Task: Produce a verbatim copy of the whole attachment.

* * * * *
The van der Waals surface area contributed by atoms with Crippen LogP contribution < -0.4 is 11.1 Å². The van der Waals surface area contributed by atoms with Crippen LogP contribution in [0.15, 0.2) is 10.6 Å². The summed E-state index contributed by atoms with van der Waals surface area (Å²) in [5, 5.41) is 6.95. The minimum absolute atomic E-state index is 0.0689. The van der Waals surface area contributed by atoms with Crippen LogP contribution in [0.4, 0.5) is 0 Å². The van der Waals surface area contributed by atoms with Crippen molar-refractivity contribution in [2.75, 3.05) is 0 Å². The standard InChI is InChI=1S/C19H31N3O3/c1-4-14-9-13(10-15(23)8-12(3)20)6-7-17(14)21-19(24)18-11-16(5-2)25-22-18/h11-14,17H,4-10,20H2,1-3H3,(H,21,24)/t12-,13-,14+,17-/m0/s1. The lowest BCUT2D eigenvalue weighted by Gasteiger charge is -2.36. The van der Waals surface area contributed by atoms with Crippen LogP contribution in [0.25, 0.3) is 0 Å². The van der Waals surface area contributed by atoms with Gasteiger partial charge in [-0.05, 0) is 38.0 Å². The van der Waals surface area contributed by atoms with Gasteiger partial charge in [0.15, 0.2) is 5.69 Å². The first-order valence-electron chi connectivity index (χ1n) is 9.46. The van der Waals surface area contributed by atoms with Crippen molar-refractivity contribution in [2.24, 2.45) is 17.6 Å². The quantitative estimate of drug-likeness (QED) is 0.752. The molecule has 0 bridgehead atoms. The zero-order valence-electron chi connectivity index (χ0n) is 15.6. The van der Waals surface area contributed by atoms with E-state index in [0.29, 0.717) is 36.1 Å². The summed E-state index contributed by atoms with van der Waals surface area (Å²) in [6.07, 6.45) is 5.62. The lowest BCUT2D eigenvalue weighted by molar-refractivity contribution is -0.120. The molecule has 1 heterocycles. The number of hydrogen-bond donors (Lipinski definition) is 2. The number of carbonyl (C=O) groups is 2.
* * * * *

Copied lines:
The van der Waals surface area contributed by atoms with Crippen LogP contribution < -0.4 is 11.1 Å². The van der Waals surface area contributed by atoms with Crippen LogP contribution in [0.15, 0.2) is 10.6 Å². The summed E-state index contributed by atoms with van der Waals surface area (Å²) in [5, 5.41) is 6.95. The minimum absolute atomic E-state index is 0.0689. The van der Waals surface area contributed by atoms with Crippen LogP contribution in [0.4, 0.5) is 0 Å². The van der Waals surface area contributed by atoms with Crippen molar-refractivity contribution in [2.75, 3.05) is 0 Å². The standard InChI is InChI=1S/C19H31N3O3/c1-4-14-9-13(10-15(23)8-12(3)20)6-7-17(14)21-19(24)18-11-16(5-2)25-22-18/h11-14,17H,4-10,20H2,1-3H3,(H,21,24)/t12-,13-,14+,17-/m0/s1. The lowest BCUT2D eigenvalue weighted by Gasteiger charge is -2.36. The van der Waals surface area contributed by atoms with Crippen LogP contribution in [0.25, 0.3) is 0 Å². The van der Waals surface area contributed by atoms with Gasteiger partial charge in [-0.05, 0) is 38.0 Å². The van der Waals surface area contributed by atoms with Gasteiger partial charge in [0.15, 0.2) is 5.69 Å². The first-order valence-electron chi connectivity index (χ1n) is 9.46. The van der Waals surface area contributed by atoms with Crippen molar-refractivity contribution in [2.24, 2.45) is 17.6 Å². The quantitative estimate of drug-likeness (QED) is 0.752. The molecule has 0 bridgehead atoms. The zero-order valence-electron chi connectivity index (χ0n) is 15.6. The van der Waals surface area contributed by atoms with E-state index in [0.29, 0.717) is 36.1 Å². The summed E-state index contributed by atoms with van der Waals surface area (Å²) in [6.07, 6.45) is 5.62. The lowest BCUT2D eigenvalue weighted by molar-refractivity contribution is -0.120. The molecule has 1 heterocycles. The number of hydrogen-bond donors (Lipinski definition) is 2. The number of carbonyl (C=O) groups is 2.